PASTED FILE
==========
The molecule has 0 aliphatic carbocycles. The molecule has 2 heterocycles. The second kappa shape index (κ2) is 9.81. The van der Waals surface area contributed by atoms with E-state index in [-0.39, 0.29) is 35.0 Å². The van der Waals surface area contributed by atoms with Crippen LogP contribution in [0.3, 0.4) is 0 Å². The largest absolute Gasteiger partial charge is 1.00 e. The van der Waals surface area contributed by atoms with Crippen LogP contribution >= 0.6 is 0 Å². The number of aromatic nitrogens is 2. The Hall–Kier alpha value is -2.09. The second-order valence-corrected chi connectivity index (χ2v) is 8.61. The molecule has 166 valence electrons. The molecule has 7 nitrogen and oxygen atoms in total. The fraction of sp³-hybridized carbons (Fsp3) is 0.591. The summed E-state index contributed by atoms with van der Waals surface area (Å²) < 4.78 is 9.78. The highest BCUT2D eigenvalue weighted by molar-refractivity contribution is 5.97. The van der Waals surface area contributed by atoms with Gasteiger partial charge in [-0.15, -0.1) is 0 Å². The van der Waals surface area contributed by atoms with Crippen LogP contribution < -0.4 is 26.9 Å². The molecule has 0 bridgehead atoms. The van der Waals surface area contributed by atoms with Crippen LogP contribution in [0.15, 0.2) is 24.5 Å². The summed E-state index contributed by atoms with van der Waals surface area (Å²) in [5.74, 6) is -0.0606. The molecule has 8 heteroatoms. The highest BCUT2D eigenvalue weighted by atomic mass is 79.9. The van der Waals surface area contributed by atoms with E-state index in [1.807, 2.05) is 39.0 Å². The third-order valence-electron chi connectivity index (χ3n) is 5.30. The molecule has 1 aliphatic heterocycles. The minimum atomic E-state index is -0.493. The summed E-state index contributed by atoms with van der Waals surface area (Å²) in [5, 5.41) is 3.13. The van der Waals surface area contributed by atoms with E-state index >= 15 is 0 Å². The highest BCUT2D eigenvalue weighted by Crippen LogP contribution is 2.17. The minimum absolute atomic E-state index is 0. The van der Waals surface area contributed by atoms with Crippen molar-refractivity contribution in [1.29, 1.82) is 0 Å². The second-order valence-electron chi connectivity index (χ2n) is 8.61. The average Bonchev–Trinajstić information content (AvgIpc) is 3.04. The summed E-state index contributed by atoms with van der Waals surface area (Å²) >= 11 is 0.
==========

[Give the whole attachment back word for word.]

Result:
The molecule has 0 aliphatic carbocycles. The molecule has 2 heterocycles. The second kappa shape index (κ2) is 9.81. The van der Waals surface area contributed by atoms with E-state index in [-0.39, 0.29) is 35.0 Å². The van der Waals surface area contributed by atoms with Crippen LogP contribution in [0.3, 0.4) is 0 Å². The largest absolute Gasteiger partial charge is 1.00 e. The van der Waals surface area contributed by atoms with Crippen LogP contribution >= 0.6 is 0 Å². The number of aromatic nitrogens is 2. The Hall–Kier alpha value is -2.09. The second-order valence-corrected chi connectivity index (χ2v) is 8.61. The molecule has 166 valence electrons. The molecule has 7 nitrogen and oxygen atoms in total. The fraction of sp³-hybridized carbons (Fsp3) is 0.591. The summed E-state index contributed by atoms with van der Waals surface area (Å²) < 4.78 is 9.78. The highest BCUT2D eigenvalue weighted by molar-refractivity contribution is 5.97. The van der Waals surface area contributed by atoms with Gasteiger partial charge in [-0.15, -0.1) is 0 Å². The van der Waals surface area contributed by atoms with Crippen LogP contribution < -0.4 is 26.9 Å². The molecule has 0 bridgehead atoms. The van der Waals surface area contributed by atoms with Crippen LogP contribution in [0.15, 0.2) is 24.5 Å². The summed E-state index contributed by atoms with van der Waals surface area (Å²) in [5.74, 6) is -0.0606. The molecule has 8 heteroatoms. The highest BCUT2D eigenvalue weighted by atomic mass is 79.9. The van der Waals surface area contributed by atoms with E-state index in [1.807, 2.05) is 39.0 Å². The third-order valence-electron chi connectivity index (χ3n) is 5.30. The molecule has 1 aliphatic heterocycles. The minimum atomic E-state index is -0.493. The summed E-state index contributed by atoms with van der Waals surface area (Å²) in [5, 5.41) is 3.13. The van der Waals surface area contributed by atoms with E-state index >= 15 is 0 Å². The highest BCUT2D eigenvalue weighted by Crippen LogP contribution is 2.17. The minimum absolute atomic E-state index is 0. The van der Waals surface area contributed by atoms with Crippen molar-refractivity contribution in [1.29, 1.82) is 0 Å². The second-order valence-electron chi connectivity index (χ2n) is 8.61. The average Bonchev–Trinajstić information content (AvgIpc) is 3.04. The summed E-state index contributed by atoms with van der Waals surface area (Å²) >= 11 is 0.